2017 was a rather active year in music, but when it came to new releases, I opted to leave a lot of stuff on the shelf. A decade ago, new albums by Arcade Fire and Grizzly Bear would have been breathlessly awaited. I don’t get the sense either had much staying power beyond their release dates.
As a result, I ended up purchasing a total of 34 new titles, approximately 7 percent of my total buying activity. The remaining purchases? Catalog and reissues. This list, in other words, comes from a small pool of albums.
- Onitsuka Chihiro, Syndrome
- Royal Wood, Ghost Light
- RADWIMPS, Your name.
- Sam Smith, The Thrill of It All
- Sam Amidon, The Following Mountain
- Kronos Quartet, Folk Songs
- Gaytheist, Let’s Jam Again Soon
- Living Colour, Shade
- Jason Isbell and 400 Unit, The Nashville Sound
- Renée Fleming, Distant Light
Sam Smith and Living Colour are the big changes from the mid-year list. The Thrill of It All isn’t as weird as I hoped it could be, but it’s a more appealing album than Smith’s debut.
Shade is the perfect soundtrack for the frustration of living under the current administration. Pre-release press mention the blues as a springboard for the album, but really, Living Colour transform the blues in ways that are nigh unrecognizable.
Other favorites from the year:
- Eluvium, Shuffle Drone: I hate both the repeat and shuffle buttons on my playback mechanisms. That said, Matthew Cooper deserves mad props for creating an album that puts both buttons to excellent use.
- Sampha, Process: I admit I didn’t listen to this album till a few weeks ago, once it started showing up on year-end favorite lists.
- David Rawlings, Poor David’s Almanack: My long-simmering discovery of Gillian Welch will have to wait for another entry, but it’s the reason David Rawlings shows up here.
- Shiina Ringo, Gyakuyunyuu ~Kuukoukyoku~: Part of me misses the rocking Ringo-chan of the early 2000s, but then hearing these songs side-by-side with the artists who recorded them first deepens my appreciation for her.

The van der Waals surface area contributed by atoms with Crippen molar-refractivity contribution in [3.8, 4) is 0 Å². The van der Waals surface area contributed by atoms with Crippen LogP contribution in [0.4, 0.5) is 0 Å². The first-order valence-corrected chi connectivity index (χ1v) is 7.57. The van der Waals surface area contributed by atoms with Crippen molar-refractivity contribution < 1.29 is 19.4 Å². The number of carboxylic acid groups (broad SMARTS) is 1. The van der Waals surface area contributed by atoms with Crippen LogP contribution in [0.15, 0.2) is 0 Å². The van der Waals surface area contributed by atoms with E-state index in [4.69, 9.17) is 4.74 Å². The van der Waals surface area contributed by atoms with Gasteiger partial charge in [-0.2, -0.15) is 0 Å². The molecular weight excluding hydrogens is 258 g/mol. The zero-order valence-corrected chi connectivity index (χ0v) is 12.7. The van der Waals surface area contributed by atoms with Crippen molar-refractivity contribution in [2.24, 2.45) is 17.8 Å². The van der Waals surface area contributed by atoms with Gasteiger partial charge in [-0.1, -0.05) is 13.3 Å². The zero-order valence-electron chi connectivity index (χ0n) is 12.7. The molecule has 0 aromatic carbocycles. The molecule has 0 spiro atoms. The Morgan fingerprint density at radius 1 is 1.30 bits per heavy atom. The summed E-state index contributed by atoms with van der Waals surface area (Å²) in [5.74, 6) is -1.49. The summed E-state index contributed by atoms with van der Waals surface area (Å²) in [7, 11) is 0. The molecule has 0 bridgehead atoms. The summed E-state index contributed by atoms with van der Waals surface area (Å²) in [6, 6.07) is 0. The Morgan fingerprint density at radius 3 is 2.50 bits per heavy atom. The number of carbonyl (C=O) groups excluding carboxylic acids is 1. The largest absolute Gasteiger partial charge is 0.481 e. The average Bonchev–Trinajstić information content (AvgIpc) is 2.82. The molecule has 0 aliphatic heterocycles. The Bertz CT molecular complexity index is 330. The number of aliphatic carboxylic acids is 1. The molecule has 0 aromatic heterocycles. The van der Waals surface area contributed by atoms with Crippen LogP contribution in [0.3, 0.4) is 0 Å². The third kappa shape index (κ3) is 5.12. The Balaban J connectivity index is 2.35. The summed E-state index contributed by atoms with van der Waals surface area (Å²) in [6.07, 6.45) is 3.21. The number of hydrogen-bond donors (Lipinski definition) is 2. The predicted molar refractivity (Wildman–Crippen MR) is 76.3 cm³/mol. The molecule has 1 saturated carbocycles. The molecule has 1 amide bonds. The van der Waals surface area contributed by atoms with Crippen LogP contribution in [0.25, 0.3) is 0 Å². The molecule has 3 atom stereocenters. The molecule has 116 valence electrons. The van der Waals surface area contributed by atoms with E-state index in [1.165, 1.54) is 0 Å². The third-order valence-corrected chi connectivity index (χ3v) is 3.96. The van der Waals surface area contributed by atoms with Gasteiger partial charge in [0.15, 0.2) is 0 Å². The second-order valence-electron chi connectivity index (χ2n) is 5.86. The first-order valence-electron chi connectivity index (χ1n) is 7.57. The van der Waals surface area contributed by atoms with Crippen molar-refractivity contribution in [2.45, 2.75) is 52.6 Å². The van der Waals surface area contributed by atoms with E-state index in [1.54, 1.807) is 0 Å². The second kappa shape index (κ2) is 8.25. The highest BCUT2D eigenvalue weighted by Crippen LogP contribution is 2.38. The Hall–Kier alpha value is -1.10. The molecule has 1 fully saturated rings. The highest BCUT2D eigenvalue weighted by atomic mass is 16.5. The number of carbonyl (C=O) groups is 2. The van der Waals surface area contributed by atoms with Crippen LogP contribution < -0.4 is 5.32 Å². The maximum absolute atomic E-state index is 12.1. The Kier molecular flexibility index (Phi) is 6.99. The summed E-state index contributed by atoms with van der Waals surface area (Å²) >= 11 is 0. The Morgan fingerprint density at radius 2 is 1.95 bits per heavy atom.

- Sufjan Stevens / Nico Muhly / Bryce Dessner / James McAlister, Planetarium: It helps to have heard this album with a laser light show.
- The Drums, Abysmal Thoughts: Jonny Pierce takes over the show.
- Cocco, Cocco 20 Shuunen Kinen Special Live at Nippon Budokan ~Ichi no Kan x Ni no Kan~: The live performances don’t stray too far from what’s heard in the studio, but Cocco’s voice doesn’t seem to have aged a bit.
- Duran Duran, Thanksgiving Live at Pleasure Island: If you’re a fan of the seriously-underrated Medazzaland, this live album is a must-have.
Tags: bryce dessner, cocco, david rawlings, duran duran, favorite edition, gaytheist, james mcalister, jason isbell, kronos quartet, living colour, nico muhly, onitsuka chihiro, radwimps, renee fleming, royal wood, sam amidon, sam smith, sampha, shiina ringo, sufjan stevens
I usually publish this entry at the start of July. Unfortunately, all the releases in which I’m most interested came out in June, and I didn’t want to make hasty judgements. So I held off till I had a few weeks to live with these latecomers.
Labels, why did you all wait till the middle of the year? Couldn’t you have spread some of this joy over the previous 6 months?
- Onitsuka Chihiro, Syndrome: This album really recaptures the sound and mood of her debut album.